Dysphagia is a medical term for a condition involving difficulty swallowing. Some people may have trouble swallowing specific foods or liquids which have a certain consistency. Other sufferers may find they can’t swallow at all, while less obvious symptoms include frequently coughing or choking when attempting to eat or drink, difficulty chewing, an excess of saliva, and bringing food back up or feeling like it is stuck in your chest or throat after swallowing. The causes of dysphagia are listed below to help you gain a better understanding of the condition as a whole. Usually, the condition is caused by another health issue, but these can be varied.
The Two Types of Dysphagia
There are two main forms of dysphagia – either originating from issues with the mouth or throat (oropharyngeal dysphagia), or the esophagus (esophageal dysphagia). The esophagus is the tube that takes food from the mouth and throat to your stomach.
Usually, dysphagia can be managed, although it depends on which type of dysphagia (oropharyngeal or esophageal) you suffer from. The cause can also be a relevant factor, as sometimes treating the cause (in the case of cancer, for example) can remove the symptom of dysphagia.
Swallowing therapy is a form of treatment where certain exercises taught by professionals can make it easier to swallow. Dietary changes can also be helpful – softer foods and thicker fluids can be easier to ingest. Simply Thick is an example of a thicker nutritional gel which has the consistency of honey or pudding, and is a flexible medium to give sufferers a healthy diet. Feeding tubes have also been known to be used for this condition, especially in severe cases of dysphagia which prevent healthy nutrition leading to the sufferer becoming either malnourished, dehydrated, or both.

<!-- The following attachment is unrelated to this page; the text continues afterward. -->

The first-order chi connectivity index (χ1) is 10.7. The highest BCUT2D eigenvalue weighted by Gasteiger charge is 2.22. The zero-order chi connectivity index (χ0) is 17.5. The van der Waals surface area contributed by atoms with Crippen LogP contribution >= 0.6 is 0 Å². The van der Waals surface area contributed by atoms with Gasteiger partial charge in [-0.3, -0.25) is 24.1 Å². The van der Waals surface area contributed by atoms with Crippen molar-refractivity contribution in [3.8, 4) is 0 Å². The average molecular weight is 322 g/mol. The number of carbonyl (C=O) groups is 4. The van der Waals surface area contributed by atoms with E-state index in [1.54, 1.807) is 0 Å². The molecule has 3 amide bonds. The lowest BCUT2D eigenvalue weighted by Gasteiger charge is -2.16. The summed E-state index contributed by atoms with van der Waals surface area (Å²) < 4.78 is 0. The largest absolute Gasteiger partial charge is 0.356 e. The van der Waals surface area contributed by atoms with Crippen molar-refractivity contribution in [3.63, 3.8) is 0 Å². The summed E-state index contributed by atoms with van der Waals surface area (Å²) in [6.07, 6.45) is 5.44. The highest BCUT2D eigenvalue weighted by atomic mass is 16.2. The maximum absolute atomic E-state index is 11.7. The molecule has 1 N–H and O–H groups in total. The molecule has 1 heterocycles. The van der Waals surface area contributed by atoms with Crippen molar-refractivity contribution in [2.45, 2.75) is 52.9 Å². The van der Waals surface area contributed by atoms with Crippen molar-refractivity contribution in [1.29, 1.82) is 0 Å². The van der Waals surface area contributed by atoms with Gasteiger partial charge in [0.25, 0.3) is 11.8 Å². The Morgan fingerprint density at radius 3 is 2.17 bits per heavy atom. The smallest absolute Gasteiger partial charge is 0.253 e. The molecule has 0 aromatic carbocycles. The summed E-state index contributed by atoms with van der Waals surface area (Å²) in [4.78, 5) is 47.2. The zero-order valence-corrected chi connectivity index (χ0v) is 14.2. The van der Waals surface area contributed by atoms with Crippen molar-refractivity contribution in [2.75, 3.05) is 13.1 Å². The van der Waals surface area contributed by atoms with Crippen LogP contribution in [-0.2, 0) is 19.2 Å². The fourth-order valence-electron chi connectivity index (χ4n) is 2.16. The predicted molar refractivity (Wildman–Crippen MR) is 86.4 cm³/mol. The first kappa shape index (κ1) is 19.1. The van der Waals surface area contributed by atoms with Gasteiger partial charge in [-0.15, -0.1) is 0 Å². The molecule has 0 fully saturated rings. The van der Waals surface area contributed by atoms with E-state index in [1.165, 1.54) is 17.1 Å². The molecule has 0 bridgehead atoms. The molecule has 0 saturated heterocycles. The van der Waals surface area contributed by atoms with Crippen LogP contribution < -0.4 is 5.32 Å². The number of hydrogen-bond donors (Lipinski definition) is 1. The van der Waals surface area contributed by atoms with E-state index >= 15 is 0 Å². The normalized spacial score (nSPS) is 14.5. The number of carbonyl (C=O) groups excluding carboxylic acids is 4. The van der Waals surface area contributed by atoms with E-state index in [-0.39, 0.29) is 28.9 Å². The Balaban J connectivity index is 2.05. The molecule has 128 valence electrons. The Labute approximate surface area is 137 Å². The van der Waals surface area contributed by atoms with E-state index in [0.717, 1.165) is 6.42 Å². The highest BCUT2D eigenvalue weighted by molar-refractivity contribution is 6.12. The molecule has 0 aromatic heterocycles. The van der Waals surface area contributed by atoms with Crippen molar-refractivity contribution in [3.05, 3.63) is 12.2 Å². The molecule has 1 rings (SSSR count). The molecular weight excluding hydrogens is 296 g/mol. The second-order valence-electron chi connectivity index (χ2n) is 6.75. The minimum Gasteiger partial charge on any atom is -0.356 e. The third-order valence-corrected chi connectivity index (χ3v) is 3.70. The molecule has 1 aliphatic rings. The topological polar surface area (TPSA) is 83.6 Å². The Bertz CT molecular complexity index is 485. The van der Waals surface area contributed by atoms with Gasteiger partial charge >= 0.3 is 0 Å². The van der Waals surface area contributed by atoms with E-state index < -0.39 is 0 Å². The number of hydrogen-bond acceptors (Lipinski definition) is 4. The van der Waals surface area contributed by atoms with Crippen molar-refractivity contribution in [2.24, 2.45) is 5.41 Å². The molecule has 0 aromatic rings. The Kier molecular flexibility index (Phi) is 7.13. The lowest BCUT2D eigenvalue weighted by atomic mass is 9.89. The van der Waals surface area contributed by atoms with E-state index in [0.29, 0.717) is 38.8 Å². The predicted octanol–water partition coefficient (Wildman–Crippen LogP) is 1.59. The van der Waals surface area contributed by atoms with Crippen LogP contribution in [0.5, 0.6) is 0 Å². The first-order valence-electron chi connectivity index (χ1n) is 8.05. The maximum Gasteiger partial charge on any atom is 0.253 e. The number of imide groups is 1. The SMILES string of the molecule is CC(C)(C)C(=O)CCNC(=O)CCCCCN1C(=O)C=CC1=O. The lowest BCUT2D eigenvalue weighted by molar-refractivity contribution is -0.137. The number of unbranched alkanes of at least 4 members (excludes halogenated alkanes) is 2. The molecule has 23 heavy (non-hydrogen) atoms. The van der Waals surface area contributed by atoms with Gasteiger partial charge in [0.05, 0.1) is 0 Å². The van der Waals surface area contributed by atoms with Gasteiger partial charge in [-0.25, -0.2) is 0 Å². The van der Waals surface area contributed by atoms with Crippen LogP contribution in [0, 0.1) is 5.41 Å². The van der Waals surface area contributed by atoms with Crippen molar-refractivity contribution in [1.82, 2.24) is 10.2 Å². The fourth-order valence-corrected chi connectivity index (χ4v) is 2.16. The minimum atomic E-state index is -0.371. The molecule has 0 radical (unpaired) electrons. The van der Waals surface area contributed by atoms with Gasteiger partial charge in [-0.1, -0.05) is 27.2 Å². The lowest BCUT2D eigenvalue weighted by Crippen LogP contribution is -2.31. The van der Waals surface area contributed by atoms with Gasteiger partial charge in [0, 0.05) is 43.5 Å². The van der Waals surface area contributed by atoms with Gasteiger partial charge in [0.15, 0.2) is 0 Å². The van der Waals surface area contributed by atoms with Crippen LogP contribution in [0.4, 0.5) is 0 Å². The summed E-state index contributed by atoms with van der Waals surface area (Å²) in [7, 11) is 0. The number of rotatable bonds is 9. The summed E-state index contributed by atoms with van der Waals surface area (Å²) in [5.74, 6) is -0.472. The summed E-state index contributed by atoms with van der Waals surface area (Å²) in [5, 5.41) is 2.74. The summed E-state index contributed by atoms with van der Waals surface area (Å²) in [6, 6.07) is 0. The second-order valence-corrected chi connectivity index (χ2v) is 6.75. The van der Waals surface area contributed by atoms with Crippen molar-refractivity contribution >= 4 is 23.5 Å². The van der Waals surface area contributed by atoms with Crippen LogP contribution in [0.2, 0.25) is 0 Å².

Developmental Conditions and Dysphagia
Some learning disabilities can cause dysphagia, as can groups of neurological conditions like cerebral palsy which affects motor skills.
Neurological Conditions and Dysphagia
Strokes, Parkinson’s disease, multiple sclerosis, dementia and motor neuron disease are conditions which cause damage to the brain and nervous system. Over time, this damage can result in dysphagia.
Muscular Conditions and Dysphagia
If the muscles involved in pushing food down the esophagus are weakened or affected, then dysphagia can occur. Both scleroderma (where the immune system attacks healthy tissues in the body and leads to muscles in the throat and esophagus malfunctioning), and achalasia (where the esophagus muscles stiffen and are unable to relax, thereby restricting the passage of food down the esophagus) can cause the condition.
Obstructions and Dysphagia
Mouth cancer can cause obstructions in the throat or cause the esophagus to narrow, making swallowing a difficult task. Radiotherapy can also cause scar tissue to form in these areas, and throat infections can cause temporary dysphagia while the symptoms of an inflamed esophagus persist.
There are many causes of dysphagia, usually as a result of other conditions. It is important to understand why dysphagia happens in an individual in order to treat it appropriately – hopefully this article provided relevant information for your research into this condition.